Eli's Fund to Fight Cancer

It is with great sadness to report that Eli has lost his battle with cancer.  For his obituary, to post comments, etc., please go to the Fairfax Memorial Funeral Home website using the following link: http://www.fairfaxmemorialfuneralhome.com/obituary/Eli-Michael-Oltman/Alexandria/1513516

For everyone involved in his care and support, there are simply no words to express our appreciation.  Your positive thoughts and prayers have helped us to stay strong during Eli’s care and subsequently, during this exceptionally difficult time.

Thanks to your donations, every potential treatment option was able to be pursued for Eli.  This was of particular importance as due to the rarity of melanoma in infants, there was no clear treatment plan, and specialists throughout the United States were involved in Eli’s care.

My story:

My name is Eli and I am a playful baby boy that loves to play with anything that makes noise, lights up or plays music.   My family is raising money for my medical care for pediatric melanoma.  When I was 6 months old, my parents noticed that a mole on my back started to grow very quickly.   The doctors told my parents this is something that happens and the growth is likely a benign tumor.  However, when the test results came back, it was melanoma.  Having melanoma as an infant is very rare and therefore, there are not many doctors with experience in this area.

I had my first surgery to remove the cancer from my back from a local hospital near my home in Virginia.  The only problem with surgery is that the doctors were not able to obtain clean margins.  Due, to my young age and the extreme rarity of my condition, I was taken to see “Pediatric Melanoma” specialists at MD Anderson (MDA) in Houston, Texas.  This is the only place in the country that my family was able to find that has specialists for my condition with experience treating infants.  My oncologist at MDA specializes in pediatric bone and melanoma cancers and my surgeon at MDA specializes in melanoma.  However, I am still their youngest melanoma patient to date.  As of Dec2014, the doctors at MDA said I could beat this disease, but it is going to be a challenging road ahead, taking surgeries to eliminate as much disease as possible and subsequent immunotherapy treatment to rid my body of the cancer.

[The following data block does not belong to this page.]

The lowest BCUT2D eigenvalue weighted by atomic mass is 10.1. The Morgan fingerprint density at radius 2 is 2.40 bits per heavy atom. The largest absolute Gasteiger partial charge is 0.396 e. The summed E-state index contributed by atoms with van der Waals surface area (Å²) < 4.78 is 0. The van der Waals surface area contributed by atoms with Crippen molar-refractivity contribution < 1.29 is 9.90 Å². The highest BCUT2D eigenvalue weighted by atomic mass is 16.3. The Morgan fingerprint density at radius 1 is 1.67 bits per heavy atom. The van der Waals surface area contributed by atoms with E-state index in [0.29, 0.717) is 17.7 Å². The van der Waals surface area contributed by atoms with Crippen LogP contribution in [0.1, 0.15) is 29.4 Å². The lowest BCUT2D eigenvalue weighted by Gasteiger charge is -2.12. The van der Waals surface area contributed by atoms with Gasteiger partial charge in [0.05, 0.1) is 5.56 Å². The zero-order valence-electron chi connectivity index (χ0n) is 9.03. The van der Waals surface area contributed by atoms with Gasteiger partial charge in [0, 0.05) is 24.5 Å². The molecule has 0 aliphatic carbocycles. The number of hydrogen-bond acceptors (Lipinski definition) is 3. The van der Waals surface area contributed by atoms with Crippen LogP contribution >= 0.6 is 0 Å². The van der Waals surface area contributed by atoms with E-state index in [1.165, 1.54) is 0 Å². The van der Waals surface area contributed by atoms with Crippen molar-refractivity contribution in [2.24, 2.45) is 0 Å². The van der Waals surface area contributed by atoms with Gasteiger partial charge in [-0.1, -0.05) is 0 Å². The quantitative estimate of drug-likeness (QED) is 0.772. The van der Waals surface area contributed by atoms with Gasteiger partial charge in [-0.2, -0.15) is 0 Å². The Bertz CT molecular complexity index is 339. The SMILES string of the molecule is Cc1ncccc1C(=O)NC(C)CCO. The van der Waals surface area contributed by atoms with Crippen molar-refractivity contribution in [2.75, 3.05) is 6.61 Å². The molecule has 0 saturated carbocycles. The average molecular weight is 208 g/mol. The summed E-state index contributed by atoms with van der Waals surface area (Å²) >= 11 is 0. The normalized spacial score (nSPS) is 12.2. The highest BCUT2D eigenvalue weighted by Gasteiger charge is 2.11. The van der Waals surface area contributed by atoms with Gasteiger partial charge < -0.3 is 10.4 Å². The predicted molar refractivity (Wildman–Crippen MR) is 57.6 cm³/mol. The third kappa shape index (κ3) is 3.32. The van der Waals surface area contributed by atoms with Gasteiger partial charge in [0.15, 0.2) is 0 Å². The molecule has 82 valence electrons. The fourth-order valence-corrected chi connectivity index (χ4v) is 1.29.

I had a second surgery at MDA at 9 months old to remove a much larger section of the skin on my back and to biopsy the Syntel lymph nodes.   I received good news in that with this surgery clean margins were obtained on my back; however, the cancer had spread to my lymph nodes.   Again, the doctors had not anticipated that the cancer had spread to my nodes because of my young age.

After giving my body time to heal from the 2nd surgery, I returned to MDA at 10 months old.  During this visit, I was scheduled for medical scans and to have all of the nodes under my right armpit removed.  There was another big surprise in the fact that the scans showed an unusual growth in my left shoulder blade area and spots on my lungs.   

The decision was then made to remove the growth on my shoulder and to wait on the removal of my lymph nodes.  (The reason for the delay is that the recovery from the lymph node surgery can be challenging for an infant and if the cancer has spread to the lungs, that surgery is no longer recommended).  I was happy to learn that the growth in my left shoulder turned out to be benign (not cancerous).